|The man on the left is about to suffer 1d6 damage.|
The problem with hit points isn't that weapons do too much damage, or that regular joes have too few hit points, or even that zero hit points shouldn't equal death because that's not how it works in the real world.
The problem with hit points is that they scale shittily. And here's how.
A level one dude, let's say a Fighting Man rolling a d8, has roughly four hit points. That's enough to take a good whack from a mace or a sword and go down. Much like warriors in real life, he's going to avoid letting his enemy strike a telling blow that will fell him. This man is cunning and clever enough to survive these trials and tribulations and acheives level two. Suddenly, the man has 8 hit points- twice as many as before. In a single level, he's doubled his hit points, and at level three, he gains another roughly 4 hit points, to a total of twelve. By the time he hits level four, a Fighting Man with average constitution and average luck will have managed to attain 16 hit points- he's four times as tough as he was before. His possible range of hit points is between 4 and 32.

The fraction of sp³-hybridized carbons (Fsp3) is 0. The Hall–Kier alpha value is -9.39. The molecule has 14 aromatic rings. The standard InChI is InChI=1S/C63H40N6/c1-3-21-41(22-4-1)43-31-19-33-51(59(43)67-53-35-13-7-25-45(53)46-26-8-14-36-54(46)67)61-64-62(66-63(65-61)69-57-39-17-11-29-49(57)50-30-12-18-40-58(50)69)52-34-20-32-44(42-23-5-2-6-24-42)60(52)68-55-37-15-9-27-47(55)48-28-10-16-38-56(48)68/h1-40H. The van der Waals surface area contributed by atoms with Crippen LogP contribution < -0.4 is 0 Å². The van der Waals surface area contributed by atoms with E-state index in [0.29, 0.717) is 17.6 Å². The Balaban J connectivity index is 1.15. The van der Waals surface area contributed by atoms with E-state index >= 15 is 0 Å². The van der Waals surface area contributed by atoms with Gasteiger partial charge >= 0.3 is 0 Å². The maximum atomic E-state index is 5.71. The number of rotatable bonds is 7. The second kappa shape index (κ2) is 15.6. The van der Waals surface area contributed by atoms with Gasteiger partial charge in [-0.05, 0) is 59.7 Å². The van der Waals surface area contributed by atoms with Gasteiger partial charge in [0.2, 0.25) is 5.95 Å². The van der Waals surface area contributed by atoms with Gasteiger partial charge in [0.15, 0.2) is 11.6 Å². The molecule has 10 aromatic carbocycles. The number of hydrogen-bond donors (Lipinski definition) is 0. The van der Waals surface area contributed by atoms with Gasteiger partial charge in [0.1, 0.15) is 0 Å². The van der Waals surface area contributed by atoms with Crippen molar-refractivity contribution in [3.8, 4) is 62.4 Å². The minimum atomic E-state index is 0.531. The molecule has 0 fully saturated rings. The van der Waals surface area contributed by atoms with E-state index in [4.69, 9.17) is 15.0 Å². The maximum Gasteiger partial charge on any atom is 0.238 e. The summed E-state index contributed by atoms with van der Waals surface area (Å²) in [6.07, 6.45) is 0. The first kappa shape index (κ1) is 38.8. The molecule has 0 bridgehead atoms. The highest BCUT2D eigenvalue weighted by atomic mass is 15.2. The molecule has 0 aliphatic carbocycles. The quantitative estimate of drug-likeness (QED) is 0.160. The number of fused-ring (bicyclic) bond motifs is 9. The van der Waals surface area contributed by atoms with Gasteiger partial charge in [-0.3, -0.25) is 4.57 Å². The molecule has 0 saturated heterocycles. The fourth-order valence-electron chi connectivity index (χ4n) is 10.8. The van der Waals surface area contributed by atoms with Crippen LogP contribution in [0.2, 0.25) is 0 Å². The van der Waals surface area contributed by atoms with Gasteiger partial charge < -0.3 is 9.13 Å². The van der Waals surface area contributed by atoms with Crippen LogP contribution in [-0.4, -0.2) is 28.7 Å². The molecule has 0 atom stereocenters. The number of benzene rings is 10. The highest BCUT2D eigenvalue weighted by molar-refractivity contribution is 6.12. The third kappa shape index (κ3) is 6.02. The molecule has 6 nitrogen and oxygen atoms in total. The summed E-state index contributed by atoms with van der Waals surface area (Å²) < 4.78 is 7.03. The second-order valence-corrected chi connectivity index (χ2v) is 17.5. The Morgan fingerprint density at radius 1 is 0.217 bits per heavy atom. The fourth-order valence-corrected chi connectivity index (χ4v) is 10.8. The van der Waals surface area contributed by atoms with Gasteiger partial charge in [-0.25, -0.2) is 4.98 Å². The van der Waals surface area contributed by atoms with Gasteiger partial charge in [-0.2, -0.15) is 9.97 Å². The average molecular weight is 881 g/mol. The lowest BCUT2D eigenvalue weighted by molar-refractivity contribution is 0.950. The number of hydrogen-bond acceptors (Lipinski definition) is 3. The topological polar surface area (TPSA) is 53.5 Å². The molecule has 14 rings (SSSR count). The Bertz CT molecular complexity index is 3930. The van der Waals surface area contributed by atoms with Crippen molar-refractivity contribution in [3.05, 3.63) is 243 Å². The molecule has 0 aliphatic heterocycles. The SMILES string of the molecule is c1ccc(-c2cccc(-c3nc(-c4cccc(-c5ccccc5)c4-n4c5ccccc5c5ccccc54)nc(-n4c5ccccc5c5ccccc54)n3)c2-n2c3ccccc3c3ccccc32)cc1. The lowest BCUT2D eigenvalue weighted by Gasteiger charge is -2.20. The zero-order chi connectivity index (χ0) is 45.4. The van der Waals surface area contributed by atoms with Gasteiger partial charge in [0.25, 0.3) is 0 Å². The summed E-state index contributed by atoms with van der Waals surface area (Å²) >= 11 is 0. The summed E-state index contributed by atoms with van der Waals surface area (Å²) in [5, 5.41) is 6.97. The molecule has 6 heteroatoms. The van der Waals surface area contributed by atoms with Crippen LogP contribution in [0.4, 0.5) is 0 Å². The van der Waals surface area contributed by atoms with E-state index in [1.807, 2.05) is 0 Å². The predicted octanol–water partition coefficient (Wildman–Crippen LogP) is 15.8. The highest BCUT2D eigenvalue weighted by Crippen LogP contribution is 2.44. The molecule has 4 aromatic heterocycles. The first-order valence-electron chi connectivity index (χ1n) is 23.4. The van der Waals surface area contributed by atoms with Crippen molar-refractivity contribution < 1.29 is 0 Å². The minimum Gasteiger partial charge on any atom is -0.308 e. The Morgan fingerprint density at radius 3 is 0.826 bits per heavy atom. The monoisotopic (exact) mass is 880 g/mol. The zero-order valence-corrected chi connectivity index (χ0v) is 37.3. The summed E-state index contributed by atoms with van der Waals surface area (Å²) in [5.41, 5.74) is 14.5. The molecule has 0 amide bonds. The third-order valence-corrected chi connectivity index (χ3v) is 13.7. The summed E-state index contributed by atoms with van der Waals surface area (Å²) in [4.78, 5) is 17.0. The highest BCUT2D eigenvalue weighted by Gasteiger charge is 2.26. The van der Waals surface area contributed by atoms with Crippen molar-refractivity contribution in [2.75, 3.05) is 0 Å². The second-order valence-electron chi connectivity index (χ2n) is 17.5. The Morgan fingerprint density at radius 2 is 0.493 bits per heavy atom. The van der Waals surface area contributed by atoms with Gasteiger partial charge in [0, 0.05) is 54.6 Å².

That's kind of silly.
It would be interesting if Fighting Men gained a small bonus to health, similar to the +3 bonus they gain instead of an additional hit die after a certain level- what if the first die were the only one rolled? What if all they ever got was the first hit die, and after that they gained a bonus to armor class, or a flat reduction in damage taken?
Hit points act like a sign, "You must be thiiiiis tough to enter!" And that's not cool. It honestly surprises me that in an old-school revolution where dungeon masters and players alike cry "Challenge the players, and not the characters!", that there would be hubbub about skill systems but none about leaning on stacks of hit points to deal with problems. I exaggerate, of course, but really- it means that certain challenges aren't doable unless you have passed certain in-game requirement.
|You must be this tall to hug giraffes.|
What if health and level were totally disconnected? What if you never got more health, but instead just gained your other class features? Would you have to continue to play cautiously even when just facing more "boring" foes like other humans, and goblins? Would monsters have to be redesigned and rethought so that a challenging fight consisted less of ever-increasing super powers and more so there's a reason that a stupid race of fat cannibals can exist?
Would we ever have to make players go in a goblin warren ever again?